Vike Profile: Disney animator Ollie Johnston

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Vike Profile: Disney animator Ollie Johnston

Eric Bo-Han Yap, News Editor

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Palo Alto High School Senior Oliver “Ollie” Johnston poses for his picture in Paly’s 1931 yearbook. His passion in art led him into a career of animation with Disney. “You’re not supposed to animate drawings, you’re supposed to animate feelings,” Johnston said to fellow artist Andreas Deja.

In recognition of the legendary scenes he animated in stories such as Bambi and Alice in Wonderland, Oliver “Ollie” Johnston won the Disney Legend Award in 1989 and the National Medal of Arts in 2005.

Johnston was a leading animator and throughout his 40+ year career with Disney, he became a member of the “Nine Old Men” and worked on some of the most successful Disney stories, including Bambi, Snow White, and Pinocchio.

“I can’t remember the first drawing I ever made, but I know I started in kindergarten,” Johnston said in an interview with Disney. “Like most people who like to draw, I drew all my life, all through high school, generally drawing when I wasn’t supposed to be.”

After finishing his senior year at Palo Alto High School in 1931, Johnston went on to study art and animation at Stanford University.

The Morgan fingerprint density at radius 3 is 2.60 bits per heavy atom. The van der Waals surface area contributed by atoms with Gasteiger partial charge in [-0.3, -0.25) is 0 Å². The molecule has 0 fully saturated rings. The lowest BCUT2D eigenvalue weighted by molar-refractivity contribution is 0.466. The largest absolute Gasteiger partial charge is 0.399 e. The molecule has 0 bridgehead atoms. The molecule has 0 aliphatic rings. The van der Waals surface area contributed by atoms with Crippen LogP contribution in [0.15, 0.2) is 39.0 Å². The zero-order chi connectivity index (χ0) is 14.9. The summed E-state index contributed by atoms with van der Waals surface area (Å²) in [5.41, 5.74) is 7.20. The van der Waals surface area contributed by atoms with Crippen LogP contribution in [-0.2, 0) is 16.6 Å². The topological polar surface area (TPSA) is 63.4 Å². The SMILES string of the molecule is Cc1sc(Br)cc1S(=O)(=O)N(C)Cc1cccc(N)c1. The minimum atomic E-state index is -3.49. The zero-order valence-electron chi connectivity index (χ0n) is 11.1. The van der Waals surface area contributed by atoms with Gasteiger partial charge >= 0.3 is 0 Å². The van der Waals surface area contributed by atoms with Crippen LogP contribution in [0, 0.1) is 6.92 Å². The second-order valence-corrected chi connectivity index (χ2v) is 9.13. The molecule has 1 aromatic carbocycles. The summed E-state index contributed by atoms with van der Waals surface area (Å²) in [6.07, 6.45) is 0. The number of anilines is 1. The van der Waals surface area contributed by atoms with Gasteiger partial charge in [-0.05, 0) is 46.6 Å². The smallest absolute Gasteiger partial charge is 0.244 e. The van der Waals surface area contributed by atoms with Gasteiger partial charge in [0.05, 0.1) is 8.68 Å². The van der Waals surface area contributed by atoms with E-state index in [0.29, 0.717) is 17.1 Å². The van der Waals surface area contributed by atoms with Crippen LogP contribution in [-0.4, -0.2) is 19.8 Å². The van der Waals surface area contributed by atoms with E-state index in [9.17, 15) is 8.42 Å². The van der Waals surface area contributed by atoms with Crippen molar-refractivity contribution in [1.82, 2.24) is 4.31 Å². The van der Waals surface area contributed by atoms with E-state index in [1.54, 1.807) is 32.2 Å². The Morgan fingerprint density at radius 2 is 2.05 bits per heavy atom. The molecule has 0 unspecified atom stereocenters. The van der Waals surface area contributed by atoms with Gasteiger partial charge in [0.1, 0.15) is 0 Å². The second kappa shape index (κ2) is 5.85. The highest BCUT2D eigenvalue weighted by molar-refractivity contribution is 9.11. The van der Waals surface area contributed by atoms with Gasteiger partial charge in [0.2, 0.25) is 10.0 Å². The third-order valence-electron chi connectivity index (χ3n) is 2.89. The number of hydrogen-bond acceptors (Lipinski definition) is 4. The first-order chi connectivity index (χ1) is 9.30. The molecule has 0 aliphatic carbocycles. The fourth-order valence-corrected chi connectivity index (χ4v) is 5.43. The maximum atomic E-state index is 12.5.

He started his career at Disney in 1934 and became a directing animator starting on Disney’s 1940 Pinocchio. His career work primarily consisted of working on animated features which include Fantasia, The Jungle Book, and Peter Pan.

Johnston won the Disney Legend Award in 1989 and the National Medal of Arts in 2005, both in recognition of the legendary scenes he animated in stories such as Bambi and Alice in Wonderland.

What set apart Johnston’s animation was how he added emotion and feeling into his characters, according to himself in an interview with Disney.

“I seem to have kind of a reservoir of feelings about how people feel in different situations,” Johnston said. “And while somebody else might be more interested in the drawing of the character in that situation, I was particularly interested in how the character actually felt.”

His legacy impacted the style of Disney animations from Snow White and onward.

Some of the most memorable sequences he animated includes the heartbreaking death of Bambi’s family by the hunter and Pinocchio’s nose growing as he lies to the Blue Fairy.

His approach with empathy in creating some of the most influential Disney stories also garnered the support of Walt Disney himself and his membership within the “Nine Old Men” is testament to the fact that the Disney community dearly supported his career work.